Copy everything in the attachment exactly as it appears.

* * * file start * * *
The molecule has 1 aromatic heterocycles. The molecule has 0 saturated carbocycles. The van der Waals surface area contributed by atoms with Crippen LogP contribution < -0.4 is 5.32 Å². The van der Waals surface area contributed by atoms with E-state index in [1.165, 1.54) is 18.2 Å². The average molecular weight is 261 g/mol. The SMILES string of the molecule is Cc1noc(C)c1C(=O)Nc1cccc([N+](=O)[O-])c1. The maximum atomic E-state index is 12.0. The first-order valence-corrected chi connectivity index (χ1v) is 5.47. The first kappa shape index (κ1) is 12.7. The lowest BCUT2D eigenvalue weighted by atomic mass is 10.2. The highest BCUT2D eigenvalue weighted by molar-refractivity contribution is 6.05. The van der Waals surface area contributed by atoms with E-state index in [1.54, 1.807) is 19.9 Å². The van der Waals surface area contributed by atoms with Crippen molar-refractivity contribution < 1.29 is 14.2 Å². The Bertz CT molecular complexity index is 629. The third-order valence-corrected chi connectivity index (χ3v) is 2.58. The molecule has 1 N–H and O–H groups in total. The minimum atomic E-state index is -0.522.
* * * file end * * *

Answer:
The molecule has 1 aromatic heterocycles. The molecule has 0 saturated carbocycles. The van der Waals surface area contributed by atoms with Crippen LogP contribution < -0.4 is 5.32 Å². The van der Waals surface area contributed by atoms with E-state index in [1.165, 1.54) is 18.2 Å². The average molecular weight is 261 g/mol. The SMILES string of the molecule is Cc1noc(C)c1C(=O)Nc1cccc([N+](=O)[O-])c1. The maximum atomic E-state index is 12.0. The first-order valence-corrected chi connectivity index (χ1v) is 5.47. The first kappa shape index (κ1) is 12.7. The lowest BCUT2D eigenvalue weighted by atomic mass is 10.2. The highest BCUT2D eigenvalue weighted by molar-refractivity contribution is 6.05. The van der Waals surface area contributed by atoms with E-state index in [1.54, 1.807) is 19.9 Å². The van der Waals surface area contributed by atoms with Crippen molar-refractivity contribution < 1.29 is 14.2 Å². The Bertz CT molecular complexity index is 629. The third-order valence-corrected chi connectivity index (χ3v) is 2.58. The molecule has 1 N–H and O–H groups in total. The minimum atomic E-state index is -0.522.